blood flow reduction . The near-complete ischemia insult
was uniformly severe across all animals. In contrast, findings
in the incomplete model varied with respect to concordance
between cortical and hippocampal regions as well as between
the presence or absence of EEG activity . In the current study,
sevoflurane showed better histologic outcomes in rats subjected
to severe cerebral ischemia. Six min of ischemia also induced
severe neuronal injury. In contrast to our study, a previous
study showed sevoflurane completely prevented the neuronal
eosinophilic damage (a valid indicator of necrosis) of the brain
in incomplete cerebral ischemia . The neuroprotective effect
of anesthetic agents seems to be correlated with the severity
of neurologic injury. Anesthetic agents provide sustained
neuroprotection in the presence of less severe ischemic states
[9,10]. In contrast, in a rat focal ischemia model, isoflurane
did not lead to sustained neuroprotection after 14 days .
This suggests that the severity of cerebral ischemia is beyond
the neuroprotective potential of anesthetic agents to prevent
necrotic cell death.
The mechanisms by which volatile anesthetic agents
potentially protect the brain are still unclear. Cerebral
protection with sevoflurane has been explained by a reduction
in cerebral requirements, similar to barbiturates or isoflurane.
The neuroprotective effects of volatile anesthetic agents are
associated with decreased apoptotic cell death in the post-
ischemic period [12-15]. Anesthesia with sevoflurane induces
a sustained inhibition of neuronal injury by promoting anti-
apoptotic pathways [9,16]. It was demonstrated that sevoflurane
prevents the ischemia-induced increase of the pro-apoptotic
protein Bax 4 h after injury induced by incomplete cerebral
ischemia . Sevoflurane increases the hippocampal con-
centration of the anti-apoptotic proteins Bcl-2 and Mdm-
2 in addition to inhibiting the upregulation of Bax . In the
present study, sevoflurane did not decrease TUNEL positive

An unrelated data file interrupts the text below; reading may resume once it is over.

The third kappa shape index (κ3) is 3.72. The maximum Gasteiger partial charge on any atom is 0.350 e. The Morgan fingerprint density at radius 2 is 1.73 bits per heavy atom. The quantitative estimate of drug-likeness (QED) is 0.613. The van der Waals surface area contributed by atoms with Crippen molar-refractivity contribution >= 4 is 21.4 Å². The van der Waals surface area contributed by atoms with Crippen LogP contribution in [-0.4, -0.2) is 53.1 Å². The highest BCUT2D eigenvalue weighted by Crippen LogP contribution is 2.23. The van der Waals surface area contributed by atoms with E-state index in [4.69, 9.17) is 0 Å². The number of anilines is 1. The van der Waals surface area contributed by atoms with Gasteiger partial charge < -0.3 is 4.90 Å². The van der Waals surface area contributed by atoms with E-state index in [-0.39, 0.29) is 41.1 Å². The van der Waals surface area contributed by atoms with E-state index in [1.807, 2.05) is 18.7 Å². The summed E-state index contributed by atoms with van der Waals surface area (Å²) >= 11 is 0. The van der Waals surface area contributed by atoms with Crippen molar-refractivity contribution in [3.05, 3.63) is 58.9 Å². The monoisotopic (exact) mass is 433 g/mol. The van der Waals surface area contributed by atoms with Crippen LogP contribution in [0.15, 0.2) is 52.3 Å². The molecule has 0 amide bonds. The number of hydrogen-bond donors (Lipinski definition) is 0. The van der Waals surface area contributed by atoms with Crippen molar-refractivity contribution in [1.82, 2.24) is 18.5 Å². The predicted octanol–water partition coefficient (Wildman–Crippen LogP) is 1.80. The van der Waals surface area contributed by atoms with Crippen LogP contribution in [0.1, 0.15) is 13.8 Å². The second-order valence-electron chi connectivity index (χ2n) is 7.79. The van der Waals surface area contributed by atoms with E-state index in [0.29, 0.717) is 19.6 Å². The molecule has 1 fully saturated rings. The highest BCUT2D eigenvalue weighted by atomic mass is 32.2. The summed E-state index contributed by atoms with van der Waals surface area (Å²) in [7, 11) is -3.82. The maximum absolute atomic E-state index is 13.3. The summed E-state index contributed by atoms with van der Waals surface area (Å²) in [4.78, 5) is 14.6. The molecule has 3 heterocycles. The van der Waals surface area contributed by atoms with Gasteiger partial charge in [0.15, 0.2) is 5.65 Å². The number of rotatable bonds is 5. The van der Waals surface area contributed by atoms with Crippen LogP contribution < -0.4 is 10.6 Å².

cells. Kawaguchi et al. showed that volatile anesthetics
delayed but did not prevent neuronal apoptosis after focal
cerebral ischemia. We propose that any anti-apoptotic effect of
sevoflurane might disappear 7 days after ischemia.
In the present study, shorter durations of ischemia had
significantly less damage than longer durations (i.e. 6 vs 10 min).
Consistent with our study, the magnitude of ischemic injury is
dependent on the duration of ischemia . Sevoflurane did not
prevent neuronal damage following ischemia of 6 min duration.
We speculate that even short durations of severe hypotension
can cause severe damage which cannot be prevented by
We used 2.3 vol% sevoflurane for maintenance of anesthesia.
One minimal alveolar concentration of sevoflurane is 2.3 vol%
in adult rats . Therefore, the sevoflurane concentration used
in this study was relevant.
There are several limitations in this study. First, the study was
limited to 7 days after ischemia. Longer periods of time may
be necessary to assess the permanent neuroprotective effect of
anesthetics. However, maintaining rats for such a long period
of time after cerebral ischemia is not feasible in our laboratory.
Second, we did not confirm EEG isoelectricity. However, it
is well demonstrated that bilateral common carotid artery
occlusion plus hemorrhage (30 mmHg) induces near-complete
ischemia in the CA1 region of rats [6,19]. Third, we classified
necrosis and apoptosis. Attempts to classify CA1 neuronal
death as either necrosis or apoptosis may be misleading when
attempting to understand mechanisms of death of differentiated
neurons. These neurons might possess some of the phenotypic
characteristics of necrotic neurons but, in contrast, possess all
of the biochemical and molecular characteristics needed to die
In summary, this study shows that sevoflurane improves
neurological outcome after severe cerebral ischemia in rats
compared with animals anesthetized with zoletil. Longer
duration of cerebral ischemia is associated with more neuronal
damage than shorter durations of ischemia.
Supported by grant to 04-2007-002 from the SNUBH Research